“The types of support the second line should provide the organization, the new model allows for more flexibility and speaks to a wider audience,”

  • “It allows smaller organizations without dedicated compliance or risk functions to see how the model can be applied in their non-matrixed organizations,”
  • The new model “more accurately reflects how risk is managed in organizations of all sizes.”
So, What IS the Role of Compliance?

Negative

  • The lack of a clearly defined role for compliance in the model’s second line.
  • Second-line functions provide value to the organization by performing oversight of the first line, she said. But that responsibility
  • “Is not clearly defined in the new guidance.” Rather, it “lumps the second line in with management.”

Positive

  • “By removing compliance from the second line, the new model allows compliance to be absorbed throughout all three lines,”
  • This “more accurately reflects how compliance should operate in organizations – weaving through everything from the front line to the board.”
  • Any failure to directly address oversight doesn’t trouble her, because she reads the model as consistent with regulatory requirements that the compliance function should audit and monitor the business.
  • “By reworking the second line and emphasizing the need for the second line to provide expertise, support, monitoring and effective challenge, the new model has clarified and confirmed the role of compliance in advising on and overseeing the proper handling of risk-related matters throughout an organization,”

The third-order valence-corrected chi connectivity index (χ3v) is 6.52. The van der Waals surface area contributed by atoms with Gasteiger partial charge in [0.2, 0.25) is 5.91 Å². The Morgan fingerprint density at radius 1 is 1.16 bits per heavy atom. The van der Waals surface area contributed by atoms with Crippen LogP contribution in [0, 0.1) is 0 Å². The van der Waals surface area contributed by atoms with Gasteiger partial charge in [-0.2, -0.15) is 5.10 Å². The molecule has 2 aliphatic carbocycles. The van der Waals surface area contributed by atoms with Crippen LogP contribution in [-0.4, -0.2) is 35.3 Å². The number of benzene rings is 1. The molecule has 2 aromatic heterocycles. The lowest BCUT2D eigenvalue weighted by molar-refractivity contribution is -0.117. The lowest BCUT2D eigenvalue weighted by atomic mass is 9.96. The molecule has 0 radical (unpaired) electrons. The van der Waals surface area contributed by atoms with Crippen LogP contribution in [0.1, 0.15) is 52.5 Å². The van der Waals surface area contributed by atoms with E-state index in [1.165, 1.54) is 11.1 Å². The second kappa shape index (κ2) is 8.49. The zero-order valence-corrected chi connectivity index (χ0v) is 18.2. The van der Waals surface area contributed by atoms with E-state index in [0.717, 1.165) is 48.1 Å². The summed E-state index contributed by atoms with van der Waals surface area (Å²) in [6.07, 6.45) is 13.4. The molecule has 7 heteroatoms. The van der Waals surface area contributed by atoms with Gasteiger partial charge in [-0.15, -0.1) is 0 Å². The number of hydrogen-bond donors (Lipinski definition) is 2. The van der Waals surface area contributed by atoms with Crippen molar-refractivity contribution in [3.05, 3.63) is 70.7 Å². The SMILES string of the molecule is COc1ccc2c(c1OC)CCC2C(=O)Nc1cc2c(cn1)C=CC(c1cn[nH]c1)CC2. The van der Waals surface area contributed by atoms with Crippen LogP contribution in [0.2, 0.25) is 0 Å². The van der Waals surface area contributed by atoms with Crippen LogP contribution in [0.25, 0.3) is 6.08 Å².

The Independence of the Second Line

Negative

Still, the shift in the new model from specifically calling out compliance in second-line functions to merely highlighting management’s responsibilities for overseeing compliance causes consternation. the new model doesn’t account for:

  • “The distinction between the risk-discipline function and the compliance function.”
  • While risk management deals with risk appetite, compliance is responsible for ensuring that management adheres to all external regulatory requirements and internal compliance and ethics policies,
  • “It’s very important to recognize those two disciplines and their value to the organization and not lump them all into the concept of risk management”.

Positive

  • “The types of support the second line should provide the organization, the new model allows for more flexibility and speaks to a wider audience,”
  • “It allows smaller organizations without dedicated compliance or risk functions to see how the model can be applied in their non-matrixed organizations,”
  • The new model “more accurately reflects how risk is managed in organizations of all sizes.”
The new model and Compliance in 2020
  1. Compliance and ethics touch everyone in an organization – and every employee is responsible for understanding their responsibilities from a compliance and ethics perspective,”
  2. With this update, the IIA has clarified that the responsibility for managing risk remains part of first-line roles and within the scope of management.
  3. Compliance shouldn’t operate as a second line of defence, it should be “woven throughout every role and every function – from the front-line work to the board of directors.”
  4. This is a win for the compliance function and compliance as a whole
  5. “As compliance professionals and owners of compliance programs, we think about ourselves as a function that gives the organization the tools and guidelines to make good choices.”